The Emirates Mars Mission (EMM) an Arab nation’s first interplanetary mission, announced the successful completion of TCM1 – the first maneuver for trajectory correction.
TCM1 is a crucial process that keeps Hope on the right path towards Mars.
This marks a significant milestone for the project as the Mars Hope probe continues its seven-month journey to Mars.
“TCM1 was a major milestone for us, not only because it is the first time we have deployed the spacecraft’s Delta-V thruster but also because it defines our path to cruise Mars,” said Omran Sharaf, project director of EMM.
Hope lifted off on July 20 from Japan’s Tanegashima Space Centre. Since then, it has been on an ‘exceptionally accurate trajectory’ which has exceeded even the EMM team’s expectations.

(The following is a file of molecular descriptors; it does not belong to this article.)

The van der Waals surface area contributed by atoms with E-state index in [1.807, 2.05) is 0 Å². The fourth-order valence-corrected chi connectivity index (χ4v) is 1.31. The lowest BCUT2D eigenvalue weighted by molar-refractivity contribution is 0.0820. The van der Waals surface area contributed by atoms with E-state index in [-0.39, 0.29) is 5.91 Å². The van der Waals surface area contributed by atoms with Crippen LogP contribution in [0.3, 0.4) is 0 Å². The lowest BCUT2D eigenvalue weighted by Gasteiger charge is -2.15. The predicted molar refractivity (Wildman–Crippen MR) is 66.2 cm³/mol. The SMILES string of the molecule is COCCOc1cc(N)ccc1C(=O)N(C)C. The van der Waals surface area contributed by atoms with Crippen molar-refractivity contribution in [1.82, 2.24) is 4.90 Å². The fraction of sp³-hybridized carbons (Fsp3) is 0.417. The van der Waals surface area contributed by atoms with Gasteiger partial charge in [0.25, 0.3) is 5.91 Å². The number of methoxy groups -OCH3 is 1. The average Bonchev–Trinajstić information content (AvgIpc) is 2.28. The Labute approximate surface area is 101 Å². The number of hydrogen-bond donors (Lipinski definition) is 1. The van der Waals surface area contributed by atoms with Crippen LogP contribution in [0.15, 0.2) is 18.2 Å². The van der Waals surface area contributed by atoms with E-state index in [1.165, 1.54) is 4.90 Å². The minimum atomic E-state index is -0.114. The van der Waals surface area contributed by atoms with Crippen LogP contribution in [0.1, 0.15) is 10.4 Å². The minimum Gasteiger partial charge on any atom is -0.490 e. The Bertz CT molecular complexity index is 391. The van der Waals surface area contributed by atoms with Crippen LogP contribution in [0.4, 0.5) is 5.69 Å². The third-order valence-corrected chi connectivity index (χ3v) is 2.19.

When a spacecraft is sent out into space, some deviations are anticipated in its course. Constraints, which are part of the protocols of planetary protocols, often restrict it from taking its desired course at the beginning of a mission.
Hence, trajectory control manoeuvres are carried out during the flight.
During its 493 million-kilometre journey to Mars, Hope is predicted to make about seven TCMs. It is expected to enter the orbit of the Red Planet in February 2021.
In order to build the first complete picture of the Martian environment, Hope carries three instruments to assess the atmosphere of the planet and collect data that no other project has been able to gather.
For the first time, scientists at more than 200 universities and research institutes worldwide would have access throughout various seasons to a holistic view of the Martian atmosphere at different times of the day. This research would help the world better compare and understand Earth’s climate, experts said.
The Emirates Mars Mission is part of an integrated long-term effort to create economic opportunity around space science, research, and exploration leadership and to reduce the nation’s dependency on the oil sector.